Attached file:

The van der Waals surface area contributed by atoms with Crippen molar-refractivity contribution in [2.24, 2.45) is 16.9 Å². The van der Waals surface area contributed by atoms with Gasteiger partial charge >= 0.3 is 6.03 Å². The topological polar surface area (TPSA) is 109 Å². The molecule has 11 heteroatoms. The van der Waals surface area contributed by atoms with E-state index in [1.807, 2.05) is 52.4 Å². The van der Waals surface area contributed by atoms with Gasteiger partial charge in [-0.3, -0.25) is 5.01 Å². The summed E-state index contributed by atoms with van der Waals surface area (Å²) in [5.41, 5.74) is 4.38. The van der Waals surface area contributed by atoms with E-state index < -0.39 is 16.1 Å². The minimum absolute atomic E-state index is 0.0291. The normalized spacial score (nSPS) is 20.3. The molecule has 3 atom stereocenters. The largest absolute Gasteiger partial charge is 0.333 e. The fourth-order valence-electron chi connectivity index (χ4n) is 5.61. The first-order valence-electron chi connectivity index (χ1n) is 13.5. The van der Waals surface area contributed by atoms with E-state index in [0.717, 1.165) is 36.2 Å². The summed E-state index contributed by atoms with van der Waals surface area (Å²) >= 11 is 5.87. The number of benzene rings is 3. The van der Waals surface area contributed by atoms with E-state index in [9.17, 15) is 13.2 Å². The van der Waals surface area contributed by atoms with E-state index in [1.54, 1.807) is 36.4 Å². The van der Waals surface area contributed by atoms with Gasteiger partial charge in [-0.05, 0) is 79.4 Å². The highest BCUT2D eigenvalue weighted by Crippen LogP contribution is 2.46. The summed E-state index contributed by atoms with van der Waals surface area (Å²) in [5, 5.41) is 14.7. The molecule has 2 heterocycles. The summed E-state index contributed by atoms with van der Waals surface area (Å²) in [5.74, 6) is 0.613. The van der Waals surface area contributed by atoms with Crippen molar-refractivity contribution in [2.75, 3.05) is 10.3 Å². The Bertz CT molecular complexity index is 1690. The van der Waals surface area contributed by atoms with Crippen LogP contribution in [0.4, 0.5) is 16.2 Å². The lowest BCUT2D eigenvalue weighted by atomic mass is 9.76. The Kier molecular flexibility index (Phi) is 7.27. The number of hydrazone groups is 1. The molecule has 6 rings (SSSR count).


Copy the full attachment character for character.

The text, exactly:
The van der Waals surface area contributed by atoms with Crippen molar-refractivity contribution in [2.24, 2.45) is 16.9 Å². The van der Waals surface area contributed by atoms with Gasteiger partial charge >= 0.3 is 6.03 Å². The topological polar surface area (TPSA) is 109 Å². The molecule has 11 heteroatoms. The van der Waals surface area contributed by atoms with E-state index in [1.807, 2.05) is 52.4 Å². The van der Waals surface area contributed by atoms with Gasteiger partial charge in [-0.3, -0.25) is 5.01 Å². The summed E-state index contributed by atoms with van der Waals surface area (Å²) in [5.41, 5.74) is 4.38. The van der Waals surface area contributed by atoms with E-state index < -0.39 is 16.1 Å². The minimum absolute atomic E-state index is 0.0291. The normalized spacial score (nSPS) is 20.3. The molecule has 3 atom stereocenters. The largest absolute Gasteiger partial charge is 0.333 e. The fourth-order valence-electron chi connectivity index (χ4n) is 5.61. The first-order valence-electron chi connectivity index (χ1n) is 13.5. The van der Waals surface area contributed by atoms with E-state index in [0.717, 1.165) is 36.2 Å². The summed E-state index contributed by atoms with van der Waals surface area (Å²) >= 11 is 5.87. The number of benzene rings is 3. The van der Waals surface area contributed by atoms with E-state index in [9.17, 15) is 13.2 Å². The van der Waals surface area contributed by atoms with E-state index in [1.54, 1.807) is 36.4 Å². The van der Waals surface area contributed by atoms with Gasteiger partial charge in [-0.05, 0) is 79.4 Å². The highest BCUT2D eigenvalue weighted by Crippen LogP contribution is 2.46. The summed E-state index contributed by atoms with van der Waals surface area (Å²) in [5, 5.41) is 14.7. The molecule has 2 heterocycles. The summed E-state index contributed by atoms with van der Waals surface area (Å²) in [5.74, 6) is 0.613. The van der Waals surface area contributed by atoms with Crippen molar-refractivity contribution in [2.75, 3.05) is 10.3 Å². The Bertz CT molecular complexity index is 1690. The van der Waals surface area contributed by atoms with Crippen LogP contribution in [0.4, 0.5) is 16.2 Å². The lowest BCUT2D eigenvalue weighted by atomic mass is 9.76. The Kier molecular flexibility index (Phi) is 7.27. The number of hydrazone groups is 1. The molecule has 6 rings (SSSR count).